As well as exporting or importing desirable traits and genes, there is also the risk of exporting or importing undesirable ones. The fact that we now have a variety of clinical and DNA tests available for a range of conditions means responsible breeders can reduce the risks and share the knowledge about potentially dangerous mutations with breeders outside the UK.

Lafora Disease (a form of epilepsy) in Mini Wire Dachshunds serves as a particularly current example for me.  Lafora is known to affect around 8% of the UK Miniature Wirehaired Dachshund population and they may go on to develop debilitating epilepsy, blindness and dementia in later years. As many as 40% of UK Miniature Wires are Carriers of the Lafora mutation.  Over the last few years a number of Miniature Wire-haired Dachshunds have been exported to, or spent time, overseas for show and/or breeding purposes. Some Mini Wires that have been exported have been known to be Lafora carriers, and in one instance, a known affected dog was exported.

Breed Clubs clearly have a role to play in being proactive and sharing information on health concerns and available tests with their overseas counterparts.  Last year, the Wirehaired Dachshund Club (WHDC) wrote to a number of overseas Dachshund Breed Clubs to advise that dogs exported from the UK over the last few years may have carried the Lafora gene, which means that no breeder should assume that it is safe to breed from any dog with UK genes without first doing Lafora testing. Hopefully, that information and advice for overseas breeders has been passed on by those Breed Clubs to their members. Anyone mating a Lafora Affected dog will be introducing the mutation into their country’s population and there’s a chance that anyone breeding from a Carrier will be doing the same.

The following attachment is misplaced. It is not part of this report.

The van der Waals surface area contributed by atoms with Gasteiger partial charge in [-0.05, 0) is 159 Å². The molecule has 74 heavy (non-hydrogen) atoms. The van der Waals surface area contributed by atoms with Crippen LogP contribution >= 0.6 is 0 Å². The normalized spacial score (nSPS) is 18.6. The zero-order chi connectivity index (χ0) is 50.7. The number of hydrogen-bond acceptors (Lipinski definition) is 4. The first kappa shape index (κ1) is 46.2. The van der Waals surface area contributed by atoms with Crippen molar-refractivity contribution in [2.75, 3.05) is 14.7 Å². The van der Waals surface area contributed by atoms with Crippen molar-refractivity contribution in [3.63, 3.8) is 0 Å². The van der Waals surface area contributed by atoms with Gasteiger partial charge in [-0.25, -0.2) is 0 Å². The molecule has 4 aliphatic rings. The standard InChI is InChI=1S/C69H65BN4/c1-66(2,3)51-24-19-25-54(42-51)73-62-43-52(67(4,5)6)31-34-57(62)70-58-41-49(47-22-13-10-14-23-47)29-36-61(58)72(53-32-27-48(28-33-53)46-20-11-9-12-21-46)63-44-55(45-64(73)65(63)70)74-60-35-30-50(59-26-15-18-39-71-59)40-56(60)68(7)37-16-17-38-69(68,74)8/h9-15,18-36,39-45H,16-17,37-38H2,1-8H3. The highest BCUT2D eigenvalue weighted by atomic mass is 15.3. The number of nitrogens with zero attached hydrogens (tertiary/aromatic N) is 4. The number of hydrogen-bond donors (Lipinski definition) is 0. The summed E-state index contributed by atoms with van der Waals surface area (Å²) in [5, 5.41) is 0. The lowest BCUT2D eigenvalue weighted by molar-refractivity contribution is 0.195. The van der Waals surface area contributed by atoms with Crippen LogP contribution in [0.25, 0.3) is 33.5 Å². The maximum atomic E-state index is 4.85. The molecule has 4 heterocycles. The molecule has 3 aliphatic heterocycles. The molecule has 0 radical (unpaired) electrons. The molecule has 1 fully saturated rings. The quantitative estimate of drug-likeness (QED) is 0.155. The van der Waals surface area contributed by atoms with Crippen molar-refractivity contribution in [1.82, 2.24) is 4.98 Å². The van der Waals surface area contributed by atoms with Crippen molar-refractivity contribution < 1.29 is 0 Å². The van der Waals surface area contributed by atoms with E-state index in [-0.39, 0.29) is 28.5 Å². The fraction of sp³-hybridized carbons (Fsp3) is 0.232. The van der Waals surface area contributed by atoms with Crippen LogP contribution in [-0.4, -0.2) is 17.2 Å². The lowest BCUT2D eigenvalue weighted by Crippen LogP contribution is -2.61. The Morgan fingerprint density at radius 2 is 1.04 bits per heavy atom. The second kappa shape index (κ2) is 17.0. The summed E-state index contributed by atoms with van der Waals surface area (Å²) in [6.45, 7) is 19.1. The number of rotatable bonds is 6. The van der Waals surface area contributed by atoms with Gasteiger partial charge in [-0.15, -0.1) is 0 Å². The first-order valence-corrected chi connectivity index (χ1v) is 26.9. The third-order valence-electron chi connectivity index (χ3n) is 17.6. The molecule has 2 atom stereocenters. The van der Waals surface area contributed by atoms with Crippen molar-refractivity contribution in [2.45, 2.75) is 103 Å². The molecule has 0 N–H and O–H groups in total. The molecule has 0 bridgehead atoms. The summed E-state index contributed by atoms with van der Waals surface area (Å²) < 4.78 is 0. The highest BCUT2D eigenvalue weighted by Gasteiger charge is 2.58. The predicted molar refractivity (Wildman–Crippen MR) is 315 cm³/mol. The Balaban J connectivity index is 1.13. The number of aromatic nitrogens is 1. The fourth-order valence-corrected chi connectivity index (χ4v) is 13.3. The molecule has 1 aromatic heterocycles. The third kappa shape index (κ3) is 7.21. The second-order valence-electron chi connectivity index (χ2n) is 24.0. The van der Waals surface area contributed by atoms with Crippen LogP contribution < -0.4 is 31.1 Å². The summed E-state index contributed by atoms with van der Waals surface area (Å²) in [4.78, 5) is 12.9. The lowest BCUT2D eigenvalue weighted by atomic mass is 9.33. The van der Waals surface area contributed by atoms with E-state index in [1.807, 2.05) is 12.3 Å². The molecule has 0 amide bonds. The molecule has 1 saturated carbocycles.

The Mini Wire breed has also had a good number of imported dogs in recent years and the WHDC became aware of a particular form of PRA that had been reported in Scandinavian dogs.  Fortunately, a DNA test was available and, with the support of the AHT, the club was able to conduct a breed-wide sampling and testing exercise to assess the extent to which the mutation had been brought into the UK population.  The results thankfully demonstrated a very low mutation frequency and the proactive approach taken by the breed club has enabled breeders to use imported dogs with confidence and add to the UK gene pool.

In many breeds, DNA testing for PRA mutations and other eye diseases has been widely adopted by UK breeders and the mutation frequency is generally much lower than the Dachshunds face with Lafora disease. Nevertheless, even at low mutation frequencies, breeders do risk exporting these eye conditions. In addition to the use of DNA tests, most overseas breeders will probably wish to have any dog they are importing clinically eye-tested via the KC/BVA/ISDS Scheme, which is able to pick up other eye conditions such as Distichiasis, Ectropion and Entropion.

Anyone who sends dogs overseas has a moral responsibility to ensure that the new owners are made aware of any potential inherited problems that might emerge in future litters from that dog, whatever breed.  Being open and honest about health tests carried out and their results is part of that responsibility.  There are similar responsibilities if you are importing a dog and people importing dogs to the UK would be well-advised to ask about health tests that are routinely carried out in the dog’s home country.